Paper For Letterpress

I am about to purchase a Windmill press, but I am looking to find other paper and cover stocks beside Crane’s Lettra paper that can produce the same quality or even better impressions. Please guide me with some resources.
Thank you

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Hi Arthur,
Welcome to letterpess. You will realize soon enough that there is a ton to learn. But for now, we can take the guesswork out of the paper.

Other papers to get aquainted with are Somerset, Arturo, Arches, Rives, I’m sure im forgetting a couple more.

At one point in my career, when letterpess was making its comeback to popularity, and along with it, the deep impression, I ran stock after stock after stock to see which papers fit the bill. It was an education that was good for me, even though I had years of experience under my belt. You might want to go through this exercise also. You will learn a lot about paper in regards to the letterpress process.
Bill Cook

As an 80yr old ex-letterpress printer, with some 52 years hands-on experience from being a “printer’s devil” at age 14 to retiring from the post of Works Manager, I can tell you there is an awful lot to learn. As regards Heidelberg windmills they were our workhorse, I have printed every kind of stock you can think of from 18gram airmail paper to 800 gram board, paper laminated metal tags, plastic, acetate etc. Obviously it needs craft experience, knowing how much driers etc to add to the ink to obtain good drying qualities, how fast you can comfortably run the press, without the rollers skidding etc. and all this can only be learnt by hands-on experience. Books and manuals may guide you in the right direction but only practise will bring the satisfaction of a job well done. There is nothing a Heidelberg cannot handle providing the operator is skilled.

Mr Bennett,
I have to say that I wish there were more 80 yr old letterpress printers that knew how to use, or saw the value in using the computer. Your expertise is welcome (and I wouldn’t mind some stories !)

Hi Bill @ Waldwick,
Thanks for the response.
Can’t think of many stories to tell,but one may interest you.
I was operating a fine art stop cylinder press, fully automatic, speed around 3000iph. I was at the delivery end of the machine, checking the sheets as they dropped onto the delivery pile, when one sheet got skewed, I reached over to aline it and the cuff of my overall sleeve got caught in the delivery mechanism, as it returned to accept another sheet and bring it forward. There was I with my hand moving away from and back to my body a distance of some 3 feet, backwards & forwards; I was too far away to reach the emergency stop button, and I had to shout over the noise of the pressroom for about ten minutes before one of my mates realised that I was in trouble, and came to stop the machine and release my cuff. Quite scary I can tell you. After that I became very safety conscious, and when I was manager I wouldn’t allow anyone to wear loose clothing when operating a printing machine.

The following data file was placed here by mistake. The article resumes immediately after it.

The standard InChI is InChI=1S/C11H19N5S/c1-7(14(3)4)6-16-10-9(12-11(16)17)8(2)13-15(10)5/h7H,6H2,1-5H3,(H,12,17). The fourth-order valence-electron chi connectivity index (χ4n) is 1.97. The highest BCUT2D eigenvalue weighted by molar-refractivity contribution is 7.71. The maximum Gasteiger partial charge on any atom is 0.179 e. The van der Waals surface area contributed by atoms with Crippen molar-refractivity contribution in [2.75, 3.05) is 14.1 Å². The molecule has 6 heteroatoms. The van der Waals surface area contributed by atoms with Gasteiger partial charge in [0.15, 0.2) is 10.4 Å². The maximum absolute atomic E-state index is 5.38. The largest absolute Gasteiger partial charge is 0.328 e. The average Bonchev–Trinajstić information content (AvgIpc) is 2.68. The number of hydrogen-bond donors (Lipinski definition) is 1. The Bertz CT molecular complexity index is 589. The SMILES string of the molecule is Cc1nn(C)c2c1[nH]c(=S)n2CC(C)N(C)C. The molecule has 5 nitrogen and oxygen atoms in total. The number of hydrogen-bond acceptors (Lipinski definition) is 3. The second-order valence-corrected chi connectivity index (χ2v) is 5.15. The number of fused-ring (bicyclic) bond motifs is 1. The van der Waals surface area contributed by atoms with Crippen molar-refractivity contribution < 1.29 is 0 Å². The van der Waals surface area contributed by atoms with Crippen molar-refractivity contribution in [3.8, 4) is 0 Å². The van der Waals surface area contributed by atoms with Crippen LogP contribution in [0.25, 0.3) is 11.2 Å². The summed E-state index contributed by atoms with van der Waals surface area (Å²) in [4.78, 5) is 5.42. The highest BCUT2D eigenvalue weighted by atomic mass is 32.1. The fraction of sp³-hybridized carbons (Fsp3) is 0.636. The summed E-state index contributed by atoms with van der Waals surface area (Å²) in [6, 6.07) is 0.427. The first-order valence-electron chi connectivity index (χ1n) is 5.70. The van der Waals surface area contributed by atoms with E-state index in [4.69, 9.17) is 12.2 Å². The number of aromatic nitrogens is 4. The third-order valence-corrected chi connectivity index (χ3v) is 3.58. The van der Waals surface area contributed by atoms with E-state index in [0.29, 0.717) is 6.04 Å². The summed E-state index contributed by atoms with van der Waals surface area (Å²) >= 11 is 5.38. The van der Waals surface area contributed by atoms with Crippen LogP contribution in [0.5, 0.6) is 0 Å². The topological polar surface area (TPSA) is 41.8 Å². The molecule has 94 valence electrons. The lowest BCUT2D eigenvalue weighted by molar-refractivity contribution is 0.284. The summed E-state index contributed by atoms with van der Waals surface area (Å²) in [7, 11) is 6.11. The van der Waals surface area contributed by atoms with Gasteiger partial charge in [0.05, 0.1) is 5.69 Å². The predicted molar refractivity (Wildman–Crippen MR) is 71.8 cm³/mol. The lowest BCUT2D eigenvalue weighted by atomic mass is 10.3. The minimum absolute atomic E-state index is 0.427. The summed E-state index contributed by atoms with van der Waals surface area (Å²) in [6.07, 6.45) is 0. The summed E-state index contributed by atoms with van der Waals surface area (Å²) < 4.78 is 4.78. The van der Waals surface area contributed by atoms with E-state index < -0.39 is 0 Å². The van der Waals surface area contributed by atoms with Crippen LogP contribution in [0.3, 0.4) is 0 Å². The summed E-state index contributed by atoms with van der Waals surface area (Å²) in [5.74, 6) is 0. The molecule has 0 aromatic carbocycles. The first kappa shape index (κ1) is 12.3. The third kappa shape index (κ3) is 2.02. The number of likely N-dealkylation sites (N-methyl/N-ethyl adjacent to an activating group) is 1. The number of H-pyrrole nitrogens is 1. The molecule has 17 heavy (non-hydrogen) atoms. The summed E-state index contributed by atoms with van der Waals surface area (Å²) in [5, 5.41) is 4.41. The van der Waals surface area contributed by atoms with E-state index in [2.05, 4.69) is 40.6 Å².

You may also be interested to know that in my apprenticeship days one of the first jobs I printed was on a stop cylinder; I was so small I had to have a box to stand on to reach the feedboard; the machine was hand fed, (this was way back in the forties). The run was for 92000 production cards for war material etc, (too big to go on the Heidelberg windmills which we had at that time) printed both sides; believe me when I say I could feed that cylinder with my eyes closed by the time I finished the job.


Mr Bennett
Those are great stories. I am going to start a new post where we can all share our favorite letterpress stories and anecdotes together. I’m looking forward to reading some more stories of yours from the past under the new post.


I’ve had wonderful success with Mohawk papers. Mohawk Superfine is ideal for letterpress and comes in text and cover weights. Mohawk vellum works well too. The paper broker I use is Xpedex (Raleigh), but they are located nationwide.

Craig Malmrose